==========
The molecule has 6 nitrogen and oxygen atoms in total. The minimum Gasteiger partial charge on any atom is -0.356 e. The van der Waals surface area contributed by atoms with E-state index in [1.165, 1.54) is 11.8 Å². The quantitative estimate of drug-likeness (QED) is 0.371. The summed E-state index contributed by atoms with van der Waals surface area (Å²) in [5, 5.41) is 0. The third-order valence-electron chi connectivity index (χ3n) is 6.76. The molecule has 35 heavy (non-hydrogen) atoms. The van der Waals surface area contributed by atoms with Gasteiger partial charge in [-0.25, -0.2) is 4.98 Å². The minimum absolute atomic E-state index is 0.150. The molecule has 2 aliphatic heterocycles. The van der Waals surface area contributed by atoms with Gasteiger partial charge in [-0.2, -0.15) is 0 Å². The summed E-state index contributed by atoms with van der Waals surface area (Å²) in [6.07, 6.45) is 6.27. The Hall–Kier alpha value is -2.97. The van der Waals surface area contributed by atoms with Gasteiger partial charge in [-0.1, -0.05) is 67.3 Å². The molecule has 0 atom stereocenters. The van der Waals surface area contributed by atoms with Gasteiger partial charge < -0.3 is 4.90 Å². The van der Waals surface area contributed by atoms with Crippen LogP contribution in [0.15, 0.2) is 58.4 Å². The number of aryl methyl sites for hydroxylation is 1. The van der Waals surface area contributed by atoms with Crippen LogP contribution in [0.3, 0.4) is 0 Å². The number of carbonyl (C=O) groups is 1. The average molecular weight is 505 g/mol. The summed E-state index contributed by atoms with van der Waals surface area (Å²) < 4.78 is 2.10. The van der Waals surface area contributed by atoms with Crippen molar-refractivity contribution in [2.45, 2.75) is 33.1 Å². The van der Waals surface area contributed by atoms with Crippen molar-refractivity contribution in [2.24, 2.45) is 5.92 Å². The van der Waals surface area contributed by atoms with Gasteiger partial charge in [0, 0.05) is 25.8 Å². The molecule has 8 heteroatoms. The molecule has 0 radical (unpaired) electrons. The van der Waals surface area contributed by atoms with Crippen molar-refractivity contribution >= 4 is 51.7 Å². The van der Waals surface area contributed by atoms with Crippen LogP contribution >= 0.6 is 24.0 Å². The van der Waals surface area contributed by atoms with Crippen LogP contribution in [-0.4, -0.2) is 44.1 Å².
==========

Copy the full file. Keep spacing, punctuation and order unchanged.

The molecule has 6 nitrogen and oxygen atoms in total. The minimum Gasteiger partial charge on any atom is -0.356 e. The van der Waals surface area contributed by atoms with E-state index in [1.165, 1.54) is 11.8 Å². The quantitative estimate of drug-likeness (QED) is 0.371. The summed E-state index contributed by atoms with van der Waals surface area (Å²) in [5, 5.41) is 0. The third-order valence-electron chi connectivity index (χ3n) is 6.76. The molecule has 35 heavy (non-hydrogen) atoms. The van der Waals surface area contributed by atoms with Gasteiger partial charge in [-0.25, -0.2) is 4.98 Å². The minimum absolute atomic E-state index is 0.150. The molecule has 2 aliphatic heterocycles. The van der Waals surface area contributed by atoms with Gasteiger partial charge in [-0.2, -0.15) is 0 Å². The summed E-state index contributed by atoms with van der Waals surface area (Å²) in [6.07, 6.45) is 6.27. The Hall–Kier alpha value is -2.97. The van der Waals surface area contributed by atoms with Gasteiger partial charge in [-0.1, -0.05) is 67.3 Å². The molecule has 0 atom stereocenters. The van der Waals surface area contributed by atoms with Gasteiger partial charge < -0.3 is 4.90 Å². The van der Waals surface area contributed by atoms with Crippen LogP contribution in [0.15, 0.2) is 58.4 Å². The number of aryl methyl sites for hydroxylation is 1. The van der Waals surface area contributed by atoms with Crippen LogP contribution in [0.3, 0.4) is 0 Å². The number of carbonyl (C=O) groups is 1. The average molecular weight is 505 g/mol. The summed E-state index contributed by atoms with van der Waals surface area (Å²) < 4.78 is 2.10. The van der Waals surface area contributed by atoms with Crippen molar-refractivity contribution in [2.45, 2.75) is 33.1 Å². The van der Waals surface area contributed by atoms with Crippen molar-refractivity contribution in [2.24, 2.45) is 5.92 Å². The van der Waals surface area contributed by atoms with Gasteiger partial charge in [0, 0.05) is 25.8 Å². The molecule has 8 heteroatoms. The molecule has 0 radical (unpaired) electrons. The van der Waals surface area contributed by atoms with Crippen molar-refractivity contribution >= 4 is 51.7 Å². The van der Waals surface area contributed by atoms with Crippen LogP contribution >= 0.6 is 24.0 Å². The van der Waals surface area contributed by atoms with Crippen LogP contribution in [-0.4, -0.2) is 44.1 Å².